This project encompassed the replacement of the underground and above ground distribution lines for the chilled water system, which supported the air conditioning in the terminals.
The underground distribution system consisted of 7,000 linear feet of piping - mostly 12-inch lines, but some ranging in size from 8 to 24 inches. There were three main areas of distribution piping: in the central plant, connecting the central plant to each terminal and at the terminals.
The scope of the underground portion of the project was to replace part of the existing piping with new materials. The remaining existing piping was refitted with cured-in-place piping (CIPP) to eliminate the leaks. The new route for the piping was to leave the building aboveground for approximately 75 feet and then dropping below the surface to complete the new underground portion of the installation. Numerous interferences with telecom lines, fiber and cable, as well as jet fuel lines required a large number of adjustments to the piping.
The above ground portion of the piping proved to be a very challenging installation as well. The previous distribution system featured a buried reverse/return loop in front of each of the circular terminals to move chilled water to and from the mechanical rooms. Approximately 15,000 linear feet of aboveground roof-supported piping was fabricated and installed to replace this system. The layout of the new piping had to follow the circular form of the roof as well as connect to the lower level mechanical rooms of the respective terminals.
Pipe supports were located on major structural beams to avoid interference with the structural expansion joints, and access points were identified to drop the piping through the roof into the terminals' mechanical rooms. The project included two-inch thick insulation to protect pipes against freezing temperatures. Aluminum metal jackets that color-matched the existing soffits along the roof were added to prevent the new piping from compromising the aesthetic integrity of the terminal buildings.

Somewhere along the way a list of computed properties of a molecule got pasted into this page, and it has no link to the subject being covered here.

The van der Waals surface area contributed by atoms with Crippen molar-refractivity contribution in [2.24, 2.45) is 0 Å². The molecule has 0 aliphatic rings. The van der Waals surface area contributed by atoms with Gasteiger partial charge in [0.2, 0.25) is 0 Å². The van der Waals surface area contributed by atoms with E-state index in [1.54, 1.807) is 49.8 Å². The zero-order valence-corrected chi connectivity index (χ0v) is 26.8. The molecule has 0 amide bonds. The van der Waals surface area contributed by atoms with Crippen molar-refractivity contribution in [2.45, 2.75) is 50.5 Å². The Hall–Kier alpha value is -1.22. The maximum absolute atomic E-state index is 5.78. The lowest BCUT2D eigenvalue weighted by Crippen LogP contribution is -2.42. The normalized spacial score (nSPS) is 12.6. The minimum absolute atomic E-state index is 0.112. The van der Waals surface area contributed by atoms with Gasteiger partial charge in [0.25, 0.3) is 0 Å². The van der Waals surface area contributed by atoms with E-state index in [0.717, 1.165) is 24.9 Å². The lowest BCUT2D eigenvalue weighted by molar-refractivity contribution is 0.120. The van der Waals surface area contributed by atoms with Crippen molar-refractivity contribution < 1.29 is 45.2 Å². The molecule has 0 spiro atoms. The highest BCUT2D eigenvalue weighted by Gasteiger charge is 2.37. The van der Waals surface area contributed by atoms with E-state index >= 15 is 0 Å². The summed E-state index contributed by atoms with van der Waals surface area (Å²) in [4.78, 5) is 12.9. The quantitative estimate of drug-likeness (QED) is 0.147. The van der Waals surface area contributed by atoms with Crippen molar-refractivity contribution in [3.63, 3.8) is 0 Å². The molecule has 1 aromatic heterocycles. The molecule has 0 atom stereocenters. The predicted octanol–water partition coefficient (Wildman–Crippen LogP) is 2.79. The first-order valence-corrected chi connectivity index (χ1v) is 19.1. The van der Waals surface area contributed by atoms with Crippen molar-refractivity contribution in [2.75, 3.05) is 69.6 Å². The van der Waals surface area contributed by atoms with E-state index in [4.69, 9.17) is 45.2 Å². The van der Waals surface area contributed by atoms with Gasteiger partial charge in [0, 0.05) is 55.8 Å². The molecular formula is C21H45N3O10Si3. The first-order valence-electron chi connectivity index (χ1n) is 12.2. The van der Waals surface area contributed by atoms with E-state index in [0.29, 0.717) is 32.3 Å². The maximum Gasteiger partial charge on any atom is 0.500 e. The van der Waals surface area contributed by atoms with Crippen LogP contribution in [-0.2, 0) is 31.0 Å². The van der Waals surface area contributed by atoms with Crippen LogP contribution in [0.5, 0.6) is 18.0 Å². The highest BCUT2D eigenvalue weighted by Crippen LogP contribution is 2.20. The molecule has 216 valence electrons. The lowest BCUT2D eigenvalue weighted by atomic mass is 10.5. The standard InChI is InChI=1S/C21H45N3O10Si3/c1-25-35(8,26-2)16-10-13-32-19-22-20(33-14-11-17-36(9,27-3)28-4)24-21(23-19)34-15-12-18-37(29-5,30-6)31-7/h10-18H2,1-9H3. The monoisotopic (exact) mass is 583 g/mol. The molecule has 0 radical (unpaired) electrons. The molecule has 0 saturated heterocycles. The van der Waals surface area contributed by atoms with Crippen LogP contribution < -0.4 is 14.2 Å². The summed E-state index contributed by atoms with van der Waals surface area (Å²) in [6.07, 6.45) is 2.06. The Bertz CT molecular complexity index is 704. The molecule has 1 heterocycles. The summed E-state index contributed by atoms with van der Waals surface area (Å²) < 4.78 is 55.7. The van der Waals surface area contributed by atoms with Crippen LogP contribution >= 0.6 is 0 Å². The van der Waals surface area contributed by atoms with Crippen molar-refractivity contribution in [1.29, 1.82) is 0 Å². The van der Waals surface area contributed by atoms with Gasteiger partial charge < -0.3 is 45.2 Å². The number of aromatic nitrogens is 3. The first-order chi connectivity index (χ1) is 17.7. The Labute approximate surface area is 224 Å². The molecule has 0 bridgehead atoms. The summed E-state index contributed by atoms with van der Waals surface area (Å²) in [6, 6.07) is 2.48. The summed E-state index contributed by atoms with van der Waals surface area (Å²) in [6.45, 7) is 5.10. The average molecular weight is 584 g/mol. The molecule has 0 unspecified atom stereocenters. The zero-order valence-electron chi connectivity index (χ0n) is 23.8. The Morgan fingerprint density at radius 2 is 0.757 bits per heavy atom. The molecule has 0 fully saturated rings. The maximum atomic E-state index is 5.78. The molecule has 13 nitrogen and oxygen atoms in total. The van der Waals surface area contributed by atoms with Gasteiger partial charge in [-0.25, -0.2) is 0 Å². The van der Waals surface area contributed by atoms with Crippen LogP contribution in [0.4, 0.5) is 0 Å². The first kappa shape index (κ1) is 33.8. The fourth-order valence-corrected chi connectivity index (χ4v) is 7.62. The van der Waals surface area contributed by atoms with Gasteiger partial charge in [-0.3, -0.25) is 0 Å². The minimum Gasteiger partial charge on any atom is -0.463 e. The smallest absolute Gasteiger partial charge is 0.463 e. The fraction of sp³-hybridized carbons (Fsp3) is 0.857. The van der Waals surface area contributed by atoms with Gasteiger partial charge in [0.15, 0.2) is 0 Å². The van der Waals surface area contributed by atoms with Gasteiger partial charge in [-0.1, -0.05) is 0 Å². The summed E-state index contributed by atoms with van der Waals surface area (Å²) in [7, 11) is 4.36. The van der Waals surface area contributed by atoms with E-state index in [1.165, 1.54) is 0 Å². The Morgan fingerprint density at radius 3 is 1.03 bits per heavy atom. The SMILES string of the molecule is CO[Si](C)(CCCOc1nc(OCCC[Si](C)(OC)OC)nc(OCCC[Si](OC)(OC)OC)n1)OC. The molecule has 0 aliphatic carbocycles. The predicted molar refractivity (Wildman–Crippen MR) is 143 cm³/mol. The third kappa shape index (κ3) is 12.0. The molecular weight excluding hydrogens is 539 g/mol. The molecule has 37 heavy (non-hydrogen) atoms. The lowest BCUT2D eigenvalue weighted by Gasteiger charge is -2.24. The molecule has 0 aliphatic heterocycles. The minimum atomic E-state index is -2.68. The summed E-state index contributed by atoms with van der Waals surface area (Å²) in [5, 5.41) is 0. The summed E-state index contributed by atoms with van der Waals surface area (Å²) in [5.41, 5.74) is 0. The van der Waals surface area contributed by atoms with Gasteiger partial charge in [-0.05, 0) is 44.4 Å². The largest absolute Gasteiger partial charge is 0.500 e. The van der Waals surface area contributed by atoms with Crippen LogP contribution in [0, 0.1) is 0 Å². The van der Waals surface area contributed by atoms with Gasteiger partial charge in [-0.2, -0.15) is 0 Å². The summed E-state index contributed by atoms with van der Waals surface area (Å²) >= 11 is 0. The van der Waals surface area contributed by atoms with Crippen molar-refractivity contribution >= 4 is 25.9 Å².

The piping ranged from 8 to 12 inches in diameter, and over 900 roof supports were fabricated onsite. The piping was welded together using mitered joints to follow the curvature of the roof.
The Owner’s primary challenge with this project scope was how to replace the lines without significantly disturbing airport operations. Although the underground portion of the installation ran the shortest distance, it proved to be the most complicated part of the project. The existing line routing from the chillers extended through the central utility plant wall as two 24-inch pipes, then split into 12-inch and 16-inch pipes just outside the wall. Two concrete-encased telephone duct banks lay on top of the piping.
The project required completion by April, so the airport would have air conditioning when spring weather arrived in Kansas City. The existing underground drawings were not 100 percent accurate so camera work determined the location of the piping bends and allowed the determination that host piping was structurally sound for CIPP installation. The roof work required careful coordination between Rand’s field staff, fabrication shop and crane operators. Driving lanes had to be closed, which affected passenger drop-off points and required close cooperation and coordination with the Owner.